Tree Species Classification in a Temperate Mixed Mountain Forest Landscape Using Random Forest and Multiple Datasets


For monitoring protected forest landscapes over time it is essential to follow changes in tree species composition and forest dynamics. Data driven remote sensing methods provide valuable options if terrestrial approaches for forest inventories and monitoring activities cannot be applied efficiently due to restrictions or the size of the study area. We demonstrate how species can be detected at a single tree level utilizing a Random Forest (RF) model using the Black Forest National Park as an example of a Central European forest landscape with complex relief. The classes were European silver fir (Abies alba, AA), Norway spruce (Picea abies, PA), Scots pine (Pinus sylvestris, PS), European larch (Larix decidua including Larix kampferii, LD), Douglas fir (Pseudotsuga menziesii, PM), deciduous broadleaved species (DB) and standing dead trees (snags, WD). Based on a multi-temporal (leaf-on and leaf-off phenophase) and multi-spectral mosaic (R-G-B-NIR) with 10 cm spatial resolution, digital elevation models (DTM, DSM, CHM) with 40 cm spatial resolution and a LiDAR dataset with 25 pulses per m2, 126 variables were derived and used to train the RF algorithm with 1130 individual trees. The main objective was to determine a subset of meaningful variables for the RF model classification on four heterogeneous test sites. Using feature selection techniques, mainly passive optical variables from the leaf-off phenophase were considered due to their ability to differentiate between conifers and the two broader classes. An examination of the two phenological phases (using the difference of the respective NDVIs) is important to clearly distinguish deciduous trees from other classes including snags (WD). We also found that the variables of the first derivation of NIR and the tree metrics play a crucial role in discriminating PA und PS. With this unique set of variables some classes can be differentiated more reliably, especially LD and DB but also AA, PA and WD, whereas difficulties exist in identifying PM and PS. Overall, the non-parametric object-based approach has proved to be highly suitable for accurately detecting (OA: 89.5%) of the analyzed classes. Finally, the successful classification of complex 265 km2 study area substantiates our findings.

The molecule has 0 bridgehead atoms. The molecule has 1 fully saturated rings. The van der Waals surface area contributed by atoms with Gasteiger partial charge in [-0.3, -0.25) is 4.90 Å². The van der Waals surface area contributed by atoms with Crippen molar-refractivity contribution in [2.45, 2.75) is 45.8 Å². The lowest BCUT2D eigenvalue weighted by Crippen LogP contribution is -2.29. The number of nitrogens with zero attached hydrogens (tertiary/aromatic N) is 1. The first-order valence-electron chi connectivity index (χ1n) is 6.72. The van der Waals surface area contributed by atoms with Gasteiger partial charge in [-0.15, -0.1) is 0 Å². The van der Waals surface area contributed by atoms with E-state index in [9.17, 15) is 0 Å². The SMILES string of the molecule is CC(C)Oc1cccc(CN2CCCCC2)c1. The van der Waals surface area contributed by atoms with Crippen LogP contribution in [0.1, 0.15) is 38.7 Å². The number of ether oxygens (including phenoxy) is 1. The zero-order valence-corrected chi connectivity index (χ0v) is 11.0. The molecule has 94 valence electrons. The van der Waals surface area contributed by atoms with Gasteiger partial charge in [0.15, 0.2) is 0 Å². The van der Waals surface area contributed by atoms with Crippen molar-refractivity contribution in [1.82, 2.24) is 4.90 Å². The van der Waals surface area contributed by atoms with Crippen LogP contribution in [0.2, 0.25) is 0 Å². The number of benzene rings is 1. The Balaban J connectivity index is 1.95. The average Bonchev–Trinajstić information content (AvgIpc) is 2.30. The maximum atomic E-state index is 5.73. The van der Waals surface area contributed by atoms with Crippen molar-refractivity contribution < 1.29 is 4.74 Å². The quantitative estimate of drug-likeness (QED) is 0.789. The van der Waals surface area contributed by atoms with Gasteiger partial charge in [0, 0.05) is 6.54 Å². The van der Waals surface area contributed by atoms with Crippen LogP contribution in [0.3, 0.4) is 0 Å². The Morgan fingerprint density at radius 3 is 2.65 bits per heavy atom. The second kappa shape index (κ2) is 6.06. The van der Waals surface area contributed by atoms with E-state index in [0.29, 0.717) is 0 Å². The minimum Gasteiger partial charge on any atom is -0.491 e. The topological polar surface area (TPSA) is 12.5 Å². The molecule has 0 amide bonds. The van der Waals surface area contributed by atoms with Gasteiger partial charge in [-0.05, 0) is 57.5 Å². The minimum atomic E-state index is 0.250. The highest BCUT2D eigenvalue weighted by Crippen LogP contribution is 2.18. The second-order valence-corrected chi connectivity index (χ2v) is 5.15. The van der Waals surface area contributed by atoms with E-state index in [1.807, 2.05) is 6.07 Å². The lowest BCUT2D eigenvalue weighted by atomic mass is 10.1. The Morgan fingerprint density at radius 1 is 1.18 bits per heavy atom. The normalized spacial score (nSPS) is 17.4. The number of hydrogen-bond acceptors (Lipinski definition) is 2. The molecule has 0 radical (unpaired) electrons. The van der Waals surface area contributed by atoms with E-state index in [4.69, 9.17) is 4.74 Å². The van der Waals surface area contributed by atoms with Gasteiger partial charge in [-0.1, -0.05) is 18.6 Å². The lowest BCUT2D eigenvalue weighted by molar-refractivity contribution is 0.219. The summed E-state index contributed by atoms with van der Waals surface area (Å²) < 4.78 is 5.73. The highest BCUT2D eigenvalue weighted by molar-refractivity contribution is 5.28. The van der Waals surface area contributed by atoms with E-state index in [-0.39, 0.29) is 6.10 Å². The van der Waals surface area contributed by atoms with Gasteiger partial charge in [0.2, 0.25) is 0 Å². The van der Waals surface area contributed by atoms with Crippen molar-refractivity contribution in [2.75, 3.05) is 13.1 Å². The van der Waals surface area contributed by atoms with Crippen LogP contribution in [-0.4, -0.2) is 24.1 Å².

Tree Species Classification in a Temperate Mixed Mountain Forest Landscape Using Random Forest and Multiple Datasets
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Rafael Hologa
Research associate

My research interests are the Crowdsourcing of Volunteered Geographic Informations (VGI) & Harvesting Ambient Geospaial Informations (AGI) relating to perceptions of weather parameters in the context of open science and citizen science initiatives.